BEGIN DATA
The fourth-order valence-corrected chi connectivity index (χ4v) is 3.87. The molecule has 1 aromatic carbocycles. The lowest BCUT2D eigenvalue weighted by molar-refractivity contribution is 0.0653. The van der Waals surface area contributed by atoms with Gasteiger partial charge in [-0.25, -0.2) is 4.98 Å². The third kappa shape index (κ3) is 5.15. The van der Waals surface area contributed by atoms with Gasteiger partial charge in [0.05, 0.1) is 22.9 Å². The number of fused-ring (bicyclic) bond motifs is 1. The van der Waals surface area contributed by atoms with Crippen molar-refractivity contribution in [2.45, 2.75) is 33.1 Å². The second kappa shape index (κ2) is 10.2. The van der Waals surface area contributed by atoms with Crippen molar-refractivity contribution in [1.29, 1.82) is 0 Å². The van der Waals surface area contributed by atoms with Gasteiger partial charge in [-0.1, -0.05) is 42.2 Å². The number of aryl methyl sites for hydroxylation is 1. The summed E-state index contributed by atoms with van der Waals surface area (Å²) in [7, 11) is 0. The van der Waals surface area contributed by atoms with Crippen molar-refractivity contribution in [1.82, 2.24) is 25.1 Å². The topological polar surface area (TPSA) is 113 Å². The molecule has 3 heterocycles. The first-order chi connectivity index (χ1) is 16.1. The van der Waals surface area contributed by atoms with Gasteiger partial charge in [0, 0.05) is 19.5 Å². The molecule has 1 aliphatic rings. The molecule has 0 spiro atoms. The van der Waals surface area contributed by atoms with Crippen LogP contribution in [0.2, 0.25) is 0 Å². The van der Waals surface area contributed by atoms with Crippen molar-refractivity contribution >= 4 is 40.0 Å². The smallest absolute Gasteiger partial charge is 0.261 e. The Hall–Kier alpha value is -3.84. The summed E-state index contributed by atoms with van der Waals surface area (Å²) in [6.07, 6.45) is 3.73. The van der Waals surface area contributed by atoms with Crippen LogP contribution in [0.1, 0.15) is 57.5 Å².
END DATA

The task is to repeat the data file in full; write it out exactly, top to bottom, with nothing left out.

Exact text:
The fourth-order valence-corrected chi connectivity index (χ4v) is 3.87. The molecule has 1 aromatic carbocycles. The lowest BCUT2D eigenvalue weighted by molar-refractivity contribution is 0.0653. The van der Waals surface area contributed by atoms with Gasteiger partial charge in [-0.25, -0.2) is 4.98 Å². The third kappa shape index (κ3) is 5.15. The van der Waals surface area contributed by atoms with Gasteiger partial charge in [0.05, 0.1) is 22.9 Å². The number of fused-ring (bicyclic) bond motifs is 1. The van der Waals surface area contributed by atoms with Crippen molar-refractivity contribution in [2.45, 2.75) is 33.1 Å². The second kappa shape index (κ2) is 10.2. The van der Waals surface area contributed by atoms with Crippen molar-refractivity contribution in [1.29, 1.82) is 0 Å². The van der Waals surface area contributed by atoms with Gasteiger partial charge in [-0.1, -0.05) is 42.2 Å². The number of aryl methyl sites for hydroxylation is 1. The summed E-state index contributed by atoms with van der Waals surface area (Å²) in [7, 11) is 0. The van der Waals surface area contributed by atoms with Crippen molar-refractivity contribution in [1.82, 2.24) is 25.1 Å². The topological polar surface area (TPSA) is 113 Å². The molecule has 3 heterocycles. The first-order chi connectivity index (χ1) is 16.1. The van der Waals surface area contributed by atoms with Gasteiger partial charge in [0, 0.05) is 19.5 Å². The molecule has 1 aliphatic rings. The molecule has 0 spiro atoms. The van der Waals surface area contributed by atoms with Crippen LogP contribution in [0.2, 0.25) is 0 Å². The van der Waals surface area contributed by atoms with Crippen molar-refractivity contribution >= 4 is 40.0 Å². The smallest absolute Gasteiger partial charge is 0.261 e. The Hall–Kier alpha value is -3.84. The summed E-state index contributed by atoms with van der Waals surface area (Å²) in [6.07, 6.45) is 3.73. The van der Waals surface area contributed by atoms with Crippen LogP contribution in [0.1, 0.15) is 57.5 Å².